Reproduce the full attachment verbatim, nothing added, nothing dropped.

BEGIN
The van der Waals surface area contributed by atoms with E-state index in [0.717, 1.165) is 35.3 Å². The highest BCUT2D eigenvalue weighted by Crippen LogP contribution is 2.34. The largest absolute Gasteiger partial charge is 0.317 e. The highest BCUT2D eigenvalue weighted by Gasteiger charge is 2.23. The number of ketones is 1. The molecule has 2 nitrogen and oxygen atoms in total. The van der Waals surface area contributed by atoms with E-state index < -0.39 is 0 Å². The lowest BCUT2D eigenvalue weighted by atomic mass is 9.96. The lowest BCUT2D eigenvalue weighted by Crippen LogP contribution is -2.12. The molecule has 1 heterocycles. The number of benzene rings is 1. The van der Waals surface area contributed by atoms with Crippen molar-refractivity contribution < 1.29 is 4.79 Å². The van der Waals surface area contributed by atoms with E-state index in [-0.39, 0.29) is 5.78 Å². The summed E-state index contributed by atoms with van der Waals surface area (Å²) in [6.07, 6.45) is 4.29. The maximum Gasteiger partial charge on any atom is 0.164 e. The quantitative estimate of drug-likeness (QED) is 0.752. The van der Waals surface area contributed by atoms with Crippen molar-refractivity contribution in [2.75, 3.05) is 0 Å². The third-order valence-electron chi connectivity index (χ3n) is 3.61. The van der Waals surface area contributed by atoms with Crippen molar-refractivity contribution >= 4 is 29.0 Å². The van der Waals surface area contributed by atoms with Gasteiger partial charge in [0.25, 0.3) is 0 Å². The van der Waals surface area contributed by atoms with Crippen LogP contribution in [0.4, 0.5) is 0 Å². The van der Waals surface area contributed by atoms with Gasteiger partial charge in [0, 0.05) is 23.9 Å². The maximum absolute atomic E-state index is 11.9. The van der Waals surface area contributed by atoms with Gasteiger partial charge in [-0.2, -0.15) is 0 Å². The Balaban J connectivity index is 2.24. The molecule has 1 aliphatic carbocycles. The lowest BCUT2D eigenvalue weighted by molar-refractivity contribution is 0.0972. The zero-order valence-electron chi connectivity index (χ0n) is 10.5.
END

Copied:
The van der Waals surface area contributed by atoms with E-state index in [0.717, 1.165) is 35.3 Å². The highest BCUT2D eigenvalue weighted by Crippen LogP contribution is 2.34. The largest absolute Gasteiger partial charge is 0.317 e. The highest BCUT2D eigenvalue weighted by Gasteiger charge is 2.23. The number of ketones is 1. The molecule has 2 nitrogen and oxygen atoms in total. The van der Waals surface area contributed by atoms with E-state index < -0.39 is 0 Å². The lowest BCUT2D eigenvalue weighted by atomic mass is 9.96. The lowest BCUT2D eigenvalue weighted by Crippen LogP contribution is -2.12. The molecule has 1 heterocycles. The number of benzene rings is 1. The van der Waals surface area contributed by atoms with Crippen molar-refractivity contribution < 1.29 is 4.79 Å². The van der Waals surface area contributed by atoms with E-state index in [-0.39, 0.29) is 5.78 Å². The summed E-state index contributed by atoms with van der Waals surface area (Å²) in [6.07, 6.45) is 4.29. The maximum Gasteiger partial charge on any atom is 0.164 e. The quantitative estimate of drug-likeness (QED) is 0.752. The van der Waals surface area contributed by atoms with Crippen molar-refractivity contribution in [2.75, 3.05) is 0 Å². The third-order valence-electron chi connectivity index (χ3n) is 3.61. The van der Waals surface area contributed by atoms with Crippen molar-refractivity contribution >= 4 is 29.0 Å². The van der Waals surface area contributed by atoms with Gasteiger partial charge in [0.25, 0.3) is 0 Å². The van der Waals surface area contributed by atoms with Crippen LogP contribution in [0.4, 0.5) is 0 Å². The van der Waals surface area contributed by atoms with Gasteiger partial charge in [0, 0.05) is 23.9 Å². The maximum absolute atomic E-state index is 11.9. The van der Waals surface area contributed by atoms with Gasteiger partial charge in [-0.2, -0.15) is 0 Å². The Balaban J connectivity index is 2.24. The molecule has 1 aliphatic carbocycles. The lowest BCUT2D eigenvalue weighted by molar-refractivity contribution is 0.0972. The zero-order valence-electron chi connectivity index (χ0n) is 10.5.